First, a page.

Case Study: Brownfield Redevelopment Brings Mixed-Use, Mixed-income Residences to Denver
- Sep 02, 2008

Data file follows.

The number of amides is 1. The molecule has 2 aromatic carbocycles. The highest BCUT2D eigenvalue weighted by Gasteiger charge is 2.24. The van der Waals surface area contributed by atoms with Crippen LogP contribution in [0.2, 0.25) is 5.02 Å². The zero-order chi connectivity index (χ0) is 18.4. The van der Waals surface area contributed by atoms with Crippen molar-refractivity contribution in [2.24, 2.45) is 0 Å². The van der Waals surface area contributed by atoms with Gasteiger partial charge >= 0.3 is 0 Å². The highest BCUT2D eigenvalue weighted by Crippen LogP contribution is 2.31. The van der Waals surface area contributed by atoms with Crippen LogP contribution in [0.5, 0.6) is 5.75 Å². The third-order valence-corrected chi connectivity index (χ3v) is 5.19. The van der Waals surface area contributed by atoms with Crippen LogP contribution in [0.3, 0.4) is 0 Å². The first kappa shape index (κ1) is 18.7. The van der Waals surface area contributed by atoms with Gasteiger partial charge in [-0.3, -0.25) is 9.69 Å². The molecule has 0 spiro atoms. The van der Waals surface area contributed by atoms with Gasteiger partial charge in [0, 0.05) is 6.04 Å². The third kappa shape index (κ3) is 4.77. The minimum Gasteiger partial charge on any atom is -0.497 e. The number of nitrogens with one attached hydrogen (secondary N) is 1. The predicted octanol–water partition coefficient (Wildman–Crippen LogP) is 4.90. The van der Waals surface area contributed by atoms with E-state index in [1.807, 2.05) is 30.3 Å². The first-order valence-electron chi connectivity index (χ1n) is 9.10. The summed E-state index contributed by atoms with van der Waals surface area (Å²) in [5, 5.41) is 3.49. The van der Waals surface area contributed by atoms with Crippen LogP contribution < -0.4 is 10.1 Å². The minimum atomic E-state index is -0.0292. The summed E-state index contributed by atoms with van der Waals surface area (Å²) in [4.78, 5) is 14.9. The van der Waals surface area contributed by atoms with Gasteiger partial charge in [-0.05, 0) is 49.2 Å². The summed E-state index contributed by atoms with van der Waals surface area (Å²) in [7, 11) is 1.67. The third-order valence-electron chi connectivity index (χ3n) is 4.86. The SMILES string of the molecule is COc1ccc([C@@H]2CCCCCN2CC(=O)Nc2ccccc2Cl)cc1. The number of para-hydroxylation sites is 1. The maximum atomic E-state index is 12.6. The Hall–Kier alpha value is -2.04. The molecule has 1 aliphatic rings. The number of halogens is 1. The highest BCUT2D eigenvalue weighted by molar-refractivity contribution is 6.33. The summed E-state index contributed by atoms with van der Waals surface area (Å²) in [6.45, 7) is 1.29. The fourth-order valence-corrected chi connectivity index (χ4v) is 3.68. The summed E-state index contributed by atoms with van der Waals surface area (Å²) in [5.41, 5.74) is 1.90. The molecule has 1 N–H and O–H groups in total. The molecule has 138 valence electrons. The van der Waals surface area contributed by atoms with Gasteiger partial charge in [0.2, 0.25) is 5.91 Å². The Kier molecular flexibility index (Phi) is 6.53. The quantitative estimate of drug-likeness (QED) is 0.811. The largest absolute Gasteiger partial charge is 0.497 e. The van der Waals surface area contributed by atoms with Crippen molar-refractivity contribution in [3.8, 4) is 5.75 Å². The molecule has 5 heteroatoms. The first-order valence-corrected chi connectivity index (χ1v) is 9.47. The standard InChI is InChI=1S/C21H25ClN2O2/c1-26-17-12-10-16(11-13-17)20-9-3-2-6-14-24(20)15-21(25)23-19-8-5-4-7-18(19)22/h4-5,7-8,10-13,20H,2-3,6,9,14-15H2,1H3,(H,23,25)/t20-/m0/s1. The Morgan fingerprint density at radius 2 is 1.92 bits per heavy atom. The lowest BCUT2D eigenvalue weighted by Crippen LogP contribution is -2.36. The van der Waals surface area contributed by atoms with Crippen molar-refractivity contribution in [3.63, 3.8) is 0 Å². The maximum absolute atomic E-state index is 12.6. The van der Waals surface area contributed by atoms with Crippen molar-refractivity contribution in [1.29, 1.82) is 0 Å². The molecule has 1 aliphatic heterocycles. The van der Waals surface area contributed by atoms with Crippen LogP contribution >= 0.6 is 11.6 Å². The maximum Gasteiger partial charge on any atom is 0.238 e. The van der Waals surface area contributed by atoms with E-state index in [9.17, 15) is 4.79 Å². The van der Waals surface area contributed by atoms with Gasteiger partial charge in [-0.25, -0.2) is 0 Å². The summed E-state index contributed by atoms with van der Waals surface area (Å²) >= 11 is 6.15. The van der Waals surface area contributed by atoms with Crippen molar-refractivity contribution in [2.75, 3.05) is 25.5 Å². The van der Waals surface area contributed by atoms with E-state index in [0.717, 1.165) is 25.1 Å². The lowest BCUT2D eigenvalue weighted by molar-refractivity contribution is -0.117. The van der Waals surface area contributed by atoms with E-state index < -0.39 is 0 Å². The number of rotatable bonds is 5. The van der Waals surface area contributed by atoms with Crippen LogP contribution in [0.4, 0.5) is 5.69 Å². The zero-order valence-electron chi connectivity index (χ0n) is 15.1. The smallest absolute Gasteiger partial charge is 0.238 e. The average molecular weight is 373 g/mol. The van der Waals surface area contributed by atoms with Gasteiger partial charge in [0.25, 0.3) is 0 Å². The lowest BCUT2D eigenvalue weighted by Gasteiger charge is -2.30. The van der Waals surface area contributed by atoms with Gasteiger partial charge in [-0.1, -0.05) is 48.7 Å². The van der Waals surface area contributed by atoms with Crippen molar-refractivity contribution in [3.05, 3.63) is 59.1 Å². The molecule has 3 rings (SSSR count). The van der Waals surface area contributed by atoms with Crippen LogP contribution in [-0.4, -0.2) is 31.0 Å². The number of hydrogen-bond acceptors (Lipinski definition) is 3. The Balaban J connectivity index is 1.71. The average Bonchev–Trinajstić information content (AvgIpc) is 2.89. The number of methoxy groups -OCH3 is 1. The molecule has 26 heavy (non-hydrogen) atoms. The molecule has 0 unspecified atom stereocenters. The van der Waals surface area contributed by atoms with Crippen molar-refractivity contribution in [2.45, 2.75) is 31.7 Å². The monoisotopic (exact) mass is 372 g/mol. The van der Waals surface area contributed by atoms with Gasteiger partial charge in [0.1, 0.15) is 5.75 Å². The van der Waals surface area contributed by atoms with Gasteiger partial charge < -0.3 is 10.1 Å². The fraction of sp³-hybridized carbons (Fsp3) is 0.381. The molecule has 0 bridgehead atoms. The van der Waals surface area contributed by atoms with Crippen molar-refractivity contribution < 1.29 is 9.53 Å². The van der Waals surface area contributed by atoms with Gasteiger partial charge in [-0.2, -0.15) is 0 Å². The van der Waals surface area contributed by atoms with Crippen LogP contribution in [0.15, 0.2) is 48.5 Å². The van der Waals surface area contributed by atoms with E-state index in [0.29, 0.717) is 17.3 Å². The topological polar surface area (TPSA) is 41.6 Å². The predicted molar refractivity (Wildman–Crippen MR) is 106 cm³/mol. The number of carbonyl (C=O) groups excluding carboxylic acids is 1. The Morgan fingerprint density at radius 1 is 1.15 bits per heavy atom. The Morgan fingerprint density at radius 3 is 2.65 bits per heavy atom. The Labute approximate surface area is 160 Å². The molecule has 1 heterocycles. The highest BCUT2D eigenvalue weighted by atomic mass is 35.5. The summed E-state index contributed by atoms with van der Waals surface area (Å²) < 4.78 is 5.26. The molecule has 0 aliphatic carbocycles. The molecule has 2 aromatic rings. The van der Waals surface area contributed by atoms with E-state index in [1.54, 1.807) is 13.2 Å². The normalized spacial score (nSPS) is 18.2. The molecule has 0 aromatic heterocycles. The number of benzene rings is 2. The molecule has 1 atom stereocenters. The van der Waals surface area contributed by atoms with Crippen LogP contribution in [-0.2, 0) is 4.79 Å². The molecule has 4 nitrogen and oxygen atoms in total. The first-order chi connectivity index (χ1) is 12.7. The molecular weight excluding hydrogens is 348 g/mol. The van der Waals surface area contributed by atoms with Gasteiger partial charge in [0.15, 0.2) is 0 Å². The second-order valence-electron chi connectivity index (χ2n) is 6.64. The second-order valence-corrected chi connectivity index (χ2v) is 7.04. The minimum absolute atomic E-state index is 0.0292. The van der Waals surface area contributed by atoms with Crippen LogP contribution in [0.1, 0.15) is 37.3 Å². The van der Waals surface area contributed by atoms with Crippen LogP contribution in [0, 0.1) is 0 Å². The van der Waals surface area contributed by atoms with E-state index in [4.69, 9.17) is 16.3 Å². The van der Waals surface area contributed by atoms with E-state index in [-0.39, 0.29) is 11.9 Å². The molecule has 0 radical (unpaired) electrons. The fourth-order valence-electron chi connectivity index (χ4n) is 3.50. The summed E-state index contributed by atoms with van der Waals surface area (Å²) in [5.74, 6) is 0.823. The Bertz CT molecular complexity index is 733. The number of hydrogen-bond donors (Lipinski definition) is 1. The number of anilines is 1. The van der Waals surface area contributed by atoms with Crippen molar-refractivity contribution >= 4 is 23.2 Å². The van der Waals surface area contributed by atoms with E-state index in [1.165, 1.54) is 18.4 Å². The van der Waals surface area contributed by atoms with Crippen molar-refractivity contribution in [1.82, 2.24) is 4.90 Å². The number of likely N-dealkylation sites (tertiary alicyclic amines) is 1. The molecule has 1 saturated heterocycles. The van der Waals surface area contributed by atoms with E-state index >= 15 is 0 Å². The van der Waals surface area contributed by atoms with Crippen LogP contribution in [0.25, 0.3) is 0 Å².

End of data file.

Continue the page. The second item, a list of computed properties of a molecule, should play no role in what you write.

Jim Johnson, AIA, founder and principal of JG Johnson Architects in Denver and a past chair of the Denver Partnership Housing Council, discusses his firm’s work on a new mixed-use, mixed-income, transit-oriented development in Denver. When completed, Alexan Broadway Station will be comprised of 479 units and 14,000 sq. ft. of retail space and public amenities.Name of Project: Alexan Broadway Station/The Reserve at GatesType of project: This is a 479-unit, market-rate (419 units) and affordable (60 units) rental apartment project. Also included is approximately 14,000 sq. ft. of retail space and public amenities, including the leasing center, clubroom, fitness center, and outdoor pool and patio area. It is a transit-oriented development, as it is located along Denver’s South Broadway bus line and within walking distance of the major Broadway Station light rail stop. A six-tier pre-cast concrete parking structure is centrally located on the site and screened from the public right-of-way.Client: Trammell Crow ResidentialBuilder: Colorado Structures Inc. (CSI)MHN: What were the client’s aesthetic and functional design objectives? Johnson: The aesthetic objectives included the use of durable materials that are compatible with the urban surroundings, and variation in the building elevations to provide depth and visual interest in the architecture. The functional objectives included high density, efficient residential unit configurations, balconies with natural views and a naturally ventilated parking structure.MHN: Describe the overall site size of the project. Johnson: The project is situated on a five-acre site and consists of four separate structures, including three five-story residential structures and one six-tier structured parking garage. The residential buildings include Building A (73,444 gross sq. ft.), Building B (67,110 gross sq. ft.) and Building C (384,598 gross sq. ft.) for a combined area of 525,152 gross sq. ft. The structured parking garage, Building D, consists of 202,557 gross sq. ft. MHN: Describe the client’s target demographic. Johnson: The client’s target demographic consists of singles and/or couples between the ages of 25 and 35 who are interested in living in an urban environment with close proximity to downtown and mass transit.MHN: How does the architecture and design of this project help the client to be more competitive in the marketplace? Johnson: This project provides an urban experience for its residents. It provides them with transportation options and amenities close to their residence. It creates an atmosphere of community with easy connections to other areas of the city.MHN: What were the challenges of this project and how did you resolve them? Johnson: Water quality and water retention were difficult problems, due to the high project density and limited open space on the site. To resolve this issue, a large retention tank was designed beneath the structured parking garage. This tank has no impact on the available site area and did not impact the allowable density on the site. Due to the functional need for greater density, Building C was designed as a very large structure, which exceeded the maximum allowable square footage allowed by code. It was also the client’s request that this building be phased. To solve this problem, the building was designed with two separate firewalls, which allowed for the building to be constructed in phases and also created smaller square footage areas allowed by code. In order to meet the client’s request for density, it was necessary to provide five-story structures. It was also the client’s desire to use wood construction but type V-A wood construction only allowed for a four-story structure. To solve this problem, the design utilized a three-hour rated concrete podium with four stories of wood-framed construction above. An administrative modification was obtained to allow for five stories of residential occupancy.MHN: Describe the overall housing trends that this project is addressing. Johnson: This project is a brownfield development. The original site contained structures associated with the Gates Rubber Company and is just a small part of the overall Gates industrial site. It is a redevelopment of an existing industrial site that will bring revitalization to the area by infusing young residents into this abandoned industrial site.MHN: What design features make this project stand apart from others in the market? Johnson: This project has a unique relationship to the adjacent industrial development and neighboring residential areas. Its close proximity to mass transit makes it attractive for environmentally conscious individuals.MHN: Describe any innovative materials and construction methods.Johnson: This project is a combination of Type I-A concrete podium construction, Type V-A wood framed construction, and Type II-B pre-cast concrete construction. Although not LEED-certified, some green building techniques were utilized in the design, including recycled materials, renewable resources, energy-efficient appliances and mechanical systems, and enhanced building envelope detailing.